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Salt

Submitted by admin on July 29, 2010 – 8:20 pmNo Comment
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Salt leads you down many spy corridors, and the less you know the better it is going in. I could tell you everything that happens in Salt but then I’d have to kill you; and I can do that in 57 manners. But Angelina Jolie has me beat because she can slay in twice as many ways.

Salt applies liberal heapings of spy angst in a constant on-the-move narrative. Is Salt a Russian spy trained since birth for a mission decades in the future? If someone assassinates the President of another country in the Big Apple are they taken under NYPD custody or placed in the care of feds? And if Angelina is suspect what about the loyalty of fellow feds Liev Schreiber or Chiwetel Ejiofor? Has Andre Braugher’s stock fallen so much that he literally has one line in the entire film? The answers are not blowing in the wind but proffered up as Salt moves from errand to another.

The film starts in Bond mode with Salt (Jolie) being tortured by North Korean baddies and eventually traded back to the U.S. There’s no doubt to her allegiance yet right after the credits she’s implicated by a defecting Russian agent as a spy herself. Rather than subject herself to the agency’s interrogation Salt goes on the run. To tell you more would be like poking one’s finger into a spider web knowing that you are destroying fine filaments holding together a tender connection. Salt has a least three major twists and the only real question, since Salt is yet on the run in the film’s last shot, would be concerning the sequel.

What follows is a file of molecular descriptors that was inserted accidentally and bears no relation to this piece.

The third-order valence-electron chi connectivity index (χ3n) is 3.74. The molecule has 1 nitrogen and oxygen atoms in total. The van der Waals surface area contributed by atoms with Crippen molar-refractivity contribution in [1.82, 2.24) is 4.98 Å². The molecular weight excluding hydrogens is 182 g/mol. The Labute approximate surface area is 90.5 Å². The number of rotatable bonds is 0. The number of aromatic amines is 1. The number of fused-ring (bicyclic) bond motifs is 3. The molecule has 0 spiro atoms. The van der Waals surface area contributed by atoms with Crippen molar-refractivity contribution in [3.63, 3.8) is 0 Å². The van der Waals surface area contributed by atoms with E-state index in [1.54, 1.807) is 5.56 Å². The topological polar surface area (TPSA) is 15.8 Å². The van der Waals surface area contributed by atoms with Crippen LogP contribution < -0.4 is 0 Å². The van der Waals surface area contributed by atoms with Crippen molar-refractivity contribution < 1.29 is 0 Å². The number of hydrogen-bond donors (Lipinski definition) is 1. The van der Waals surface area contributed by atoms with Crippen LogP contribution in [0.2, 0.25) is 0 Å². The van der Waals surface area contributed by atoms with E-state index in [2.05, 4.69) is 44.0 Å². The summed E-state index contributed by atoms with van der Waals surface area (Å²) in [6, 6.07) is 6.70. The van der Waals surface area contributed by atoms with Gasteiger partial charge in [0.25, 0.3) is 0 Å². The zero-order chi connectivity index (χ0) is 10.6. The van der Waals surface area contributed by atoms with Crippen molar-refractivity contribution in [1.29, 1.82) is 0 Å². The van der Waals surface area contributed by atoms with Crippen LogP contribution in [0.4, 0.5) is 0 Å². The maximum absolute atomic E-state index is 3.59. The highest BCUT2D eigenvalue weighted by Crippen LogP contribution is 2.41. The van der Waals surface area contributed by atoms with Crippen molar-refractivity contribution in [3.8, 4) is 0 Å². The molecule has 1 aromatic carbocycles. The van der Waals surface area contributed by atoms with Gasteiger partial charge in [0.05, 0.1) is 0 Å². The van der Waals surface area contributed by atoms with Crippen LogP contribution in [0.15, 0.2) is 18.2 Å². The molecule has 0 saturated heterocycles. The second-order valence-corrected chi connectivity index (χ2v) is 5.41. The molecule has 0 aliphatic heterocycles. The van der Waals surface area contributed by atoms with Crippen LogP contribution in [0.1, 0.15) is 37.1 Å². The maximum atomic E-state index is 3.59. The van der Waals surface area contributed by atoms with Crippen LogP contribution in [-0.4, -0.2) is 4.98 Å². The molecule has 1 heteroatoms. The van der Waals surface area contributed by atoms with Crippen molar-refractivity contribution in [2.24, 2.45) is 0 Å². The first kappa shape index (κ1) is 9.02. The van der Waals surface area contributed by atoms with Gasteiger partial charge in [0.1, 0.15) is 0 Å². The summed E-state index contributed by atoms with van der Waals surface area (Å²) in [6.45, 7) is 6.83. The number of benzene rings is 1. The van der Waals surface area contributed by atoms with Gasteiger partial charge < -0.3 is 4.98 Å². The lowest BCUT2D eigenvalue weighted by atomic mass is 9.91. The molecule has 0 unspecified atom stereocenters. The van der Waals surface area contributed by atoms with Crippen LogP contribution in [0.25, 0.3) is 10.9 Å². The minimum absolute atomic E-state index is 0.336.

Salt doesn’t want your pity or supportive laughs like Knight and Day. Salt only reveals plot on a need to know basis, and like any good lead role it allows the actor to appear in more than one disguise. Dying her hair only leads to more confusion when Salt emerges as a man, albeit one with a slight fey disposition.

A more sophisticated movie would have been three hours and would have actually closed the loop of the story. As it is we have a cliffhanger, but the view entices at less than 100 minutes. Salt actually reminded me briefly of the 70s spy thriller Telephon (some scenes from that Charles Bronson starrer were lensed in Houston). In any case, Salt added to my scant knowledge regarding the procedure for ordering a nuclear attack.

- Michael Bergeron

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